A recent (14th May 2019) ruling by the European Court of Justice (ECJ) related to the Working Time Directive sparked our interest here in Softworks as it points to the larger global trend towards mandatory tracking and reporting of employee working hours.
The case was taken by a Spanish Union against a local unit of Deutsche Bank arguing the Bank should be forced to set up a system to record time worked by staff each day. They said this would help the union make sure the Bank was complying with labor laws, including the obligation to send unions information on overtime worked by staff each month. The Bank’s counter-argument was that it didn’t record all employees’ working hours because Spanish law only required it to keep a record of overtime hours.
The ECJ said that without proper records of time worked, it is “excessively difficult, if not impossible in practice, for workers to ensure their rights are complied with.” Accordingly, the court ruled that all EU states must require employers to have an “objective, reliable and accessible system” that enables the duration of time worked each day by employees to be recorded.
Only time will tell how this ruling will be applied in each European member state but it’s a part of the global trend we’re seeing towards companies needing to be able to record employee hours to show compliance with legislation such as the Fair Labor Standards Act in the USA, The Canada Labor Code, and the EU Working Time Directive. The inability to report or track hours worked poses a substantial risk to companies with employees bringing cases for unpaid overtime or hours worked outside of agreed hours.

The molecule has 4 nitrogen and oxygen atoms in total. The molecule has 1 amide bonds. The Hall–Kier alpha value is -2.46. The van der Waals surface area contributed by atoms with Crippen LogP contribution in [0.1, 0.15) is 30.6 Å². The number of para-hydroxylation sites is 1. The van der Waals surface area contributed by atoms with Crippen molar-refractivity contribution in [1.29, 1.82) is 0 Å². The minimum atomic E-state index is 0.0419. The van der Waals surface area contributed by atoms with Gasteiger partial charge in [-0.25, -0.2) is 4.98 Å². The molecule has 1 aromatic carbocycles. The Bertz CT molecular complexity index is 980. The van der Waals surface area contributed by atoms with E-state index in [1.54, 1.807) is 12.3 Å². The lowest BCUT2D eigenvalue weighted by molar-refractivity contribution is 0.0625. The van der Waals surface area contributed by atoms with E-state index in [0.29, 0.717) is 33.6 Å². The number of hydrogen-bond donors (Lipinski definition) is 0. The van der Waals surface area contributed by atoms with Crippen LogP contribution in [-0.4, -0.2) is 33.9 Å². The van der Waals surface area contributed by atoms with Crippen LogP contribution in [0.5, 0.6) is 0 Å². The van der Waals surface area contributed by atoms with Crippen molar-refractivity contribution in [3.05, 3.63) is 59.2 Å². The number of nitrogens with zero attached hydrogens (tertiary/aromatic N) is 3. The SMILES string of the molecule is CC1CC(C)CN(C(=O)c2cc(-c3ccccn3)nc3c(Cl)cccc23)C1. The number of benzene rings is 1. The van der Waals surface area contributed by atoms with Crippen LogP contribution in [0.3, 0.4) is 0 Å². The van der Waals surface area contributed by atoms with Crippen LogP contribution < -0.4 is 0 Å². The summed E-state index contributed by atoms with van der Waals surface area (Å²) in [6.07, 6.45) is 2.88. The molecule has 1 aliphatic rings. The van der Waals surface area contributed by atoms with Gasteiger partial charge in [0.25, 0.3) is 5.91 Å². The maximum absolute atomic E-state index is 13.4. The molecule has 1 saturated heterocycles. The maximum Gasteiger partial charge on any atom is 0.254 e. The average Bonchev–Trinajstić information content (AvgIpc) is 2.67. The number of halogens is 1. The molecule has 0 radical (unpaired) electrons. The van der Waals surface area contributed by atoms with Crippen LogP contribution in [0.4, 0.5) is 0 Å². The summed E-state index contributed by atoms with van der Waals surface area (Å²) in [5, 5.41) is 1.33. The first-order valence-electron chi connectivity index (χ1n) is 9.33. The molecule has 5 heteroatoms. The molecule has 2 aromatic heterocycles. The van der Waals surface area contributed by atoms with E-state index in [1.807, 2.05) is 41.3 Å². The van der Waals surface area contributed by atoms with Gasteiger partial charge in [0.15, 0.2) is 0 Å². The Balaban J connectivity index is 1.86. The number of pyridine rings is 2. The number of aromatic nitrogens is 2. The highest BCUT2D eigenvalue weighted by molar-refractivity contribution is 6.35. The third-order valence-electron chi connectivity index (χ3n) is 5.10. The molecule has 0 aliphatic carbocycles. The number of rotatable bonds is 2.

In the US lawsuits have been filed against many high-profile organisations including Urban Outfitters, Apple, AT&T, Bank of America, CVS and Wells Fargo alleging employers misclassified employees as exempt from overtime or failed to pay overtime. In Canada, a class action lawsuit was brought against part of Bank of Montreal’s wealth management group alleging it did not keep a proper record of the time employees worked and did not appropriately compensate employees when they worked overtime. In the UK John Lewis had to spend £40m to compensate staff who were accidentally underpaid for working Sundays and Bank Holidays over a seven-year period.
Wherever you employ staff, ensuring legislative compliance and managing, recording and tracking working hours has never been more important. A good Time & Attendance solution can automate this process for you and make sure your organisation is always 100% compliant. We work with all sorts of companies some using our “Honour Based Attendance Tracking”, designed specifically for organisations where the culture is not to clock, and others are Web-based In & Out clocks”.
Book a demo of our Time and Attendance Solutions today.
Read more about the ECJ ruling